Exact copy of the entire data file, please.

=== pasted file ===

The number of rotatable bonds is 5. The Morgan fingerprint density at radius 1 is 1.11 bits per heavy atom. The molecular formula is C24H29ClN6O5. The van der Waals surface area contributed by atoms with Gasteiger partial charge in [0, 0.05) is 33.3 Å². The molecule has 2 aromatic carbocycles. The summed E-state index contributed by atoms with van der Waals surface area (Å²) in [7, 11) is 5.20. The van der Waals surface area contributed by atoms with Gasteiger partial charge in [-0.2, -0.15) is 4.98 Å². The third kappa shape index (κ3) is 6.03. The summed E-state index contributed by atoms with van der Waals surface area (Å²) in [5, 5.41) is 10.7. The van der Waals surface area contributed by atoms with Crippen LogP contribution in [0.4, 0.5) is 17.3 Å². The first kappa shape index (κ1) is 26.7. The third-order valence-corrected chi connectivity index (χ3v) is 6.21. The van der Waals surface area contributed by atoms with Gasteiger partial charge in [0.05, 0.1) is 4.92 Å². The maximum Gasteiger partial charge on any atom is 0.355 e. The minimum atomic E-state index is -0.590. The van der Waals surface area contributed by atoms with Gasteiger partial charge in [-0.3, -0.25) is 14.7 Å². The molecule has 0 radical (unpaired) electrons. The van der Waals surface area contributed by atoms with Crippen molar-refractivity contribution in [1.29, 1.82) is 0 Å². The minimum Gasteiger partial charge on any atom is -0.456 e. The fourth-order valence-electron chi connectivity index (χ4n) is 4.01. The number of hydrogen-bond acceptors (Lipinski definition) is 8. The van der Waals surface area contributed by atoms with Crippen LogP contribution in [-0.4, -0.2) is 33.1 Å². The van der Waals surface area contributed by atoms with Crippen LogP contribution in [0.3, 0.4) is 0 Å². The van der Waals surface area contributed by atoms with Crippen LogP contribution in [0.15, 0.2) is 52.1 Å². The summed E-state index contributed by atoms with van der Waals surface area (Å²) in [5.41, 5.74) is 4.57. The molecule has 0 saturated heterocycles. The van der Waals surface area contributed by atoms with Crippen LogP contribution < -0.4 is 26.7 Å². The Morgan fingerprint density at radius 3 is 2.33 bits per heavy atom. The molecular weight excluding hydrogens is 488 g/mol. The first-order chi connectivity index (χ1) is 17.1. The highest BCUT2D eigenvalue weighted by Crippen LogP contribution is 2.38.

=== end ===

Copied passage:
The number of rotatable bonds is 5. The Morgan fingerprint density at radius 1 is 1.11 bits per heavy atom. The molecular formula is C24H29ClN6O5. The van der Waals surface area contributed by atoms with Gasteiger partial charge in [0, 0.05) is 33.3 Å². The molecule has 2 aromatic carbocycles. The summed E-state index contributed by atoms with van der Waals surface area (Å²) in [7, 11) is 5.20. The van der Waals surface area contributed by atoms with Gasteiger partial charge in [-0.2, -0.15) is 4.98 Å². The third kappa shape index (κ3) is 6.03. The summed E-state index contributed by atoms with van der Waals surface area (Å²) in [5, 5.41) is 10.7. The van der Waals surface area contributed by atoms with Crippen LogP contribution in [0.4, 0.5) is 17.3 Å². The first kappa shape index (κ1) is 26.7. The third-order valence-corrected chi connectivity index (χ3v) is 6.21. The van der Waals surface area contributed by atoms with Gasteiger partial charge in [0.05, 0.1) is 4.92 Å². The maximum Gasteiger partial charge on any atom is 0.355 e. The minimum atomic E-state index is -0.590. The van der Waals surface area contributed by atoms with Gasteiger partial charge in [-0.3, -0.25) is 14.7 Å². The molecule has 0 radical (unpaired) electrons. The van der Waals surface area contributed by atoms with Crippen molar-refractivity contribution in [1.29, 1.82) is 0 Å². The minimum Gasteiger partial charge on any atom is -0.456 e. The fourth-order valence-electron chi connectivity index (χ4n) is 4.01. The number of hydrogen-bond acceptors (Lipinski definition) is 8. The van der Waals surface area contributed by atoms with Crippen LogP contribution in [-0.4, -0.2) is 33.1 Å². The van der Waals surface area contributed by atoms with Crippen LogP contribution in [0.3, 0.4) is 0 Å². The van der Waals surface area contributed by atoms with Crippen LogP contribution in [0.15, 0.2) is 52.1 Å². The summed E-state index contributed by atoms with van der Waals surface area (Å²) in [5.41, 5.74) is 4.57. The molecule has 0 saturated heterocycles. The van der Waals surface area contributed by atoms with Crippen LogP contribution < -0.4 is 26.7 Å². The Morgan fingerprint density at radius 3 is 2.33 bits per heavy atom. The molecular weight excluding hydrogens is 488 g/mol. The first-order chi connectivity index (χ1) is 17.1. The highest BCUT2D eigenvalue weighted by Crippen LogP contribution is 2.38.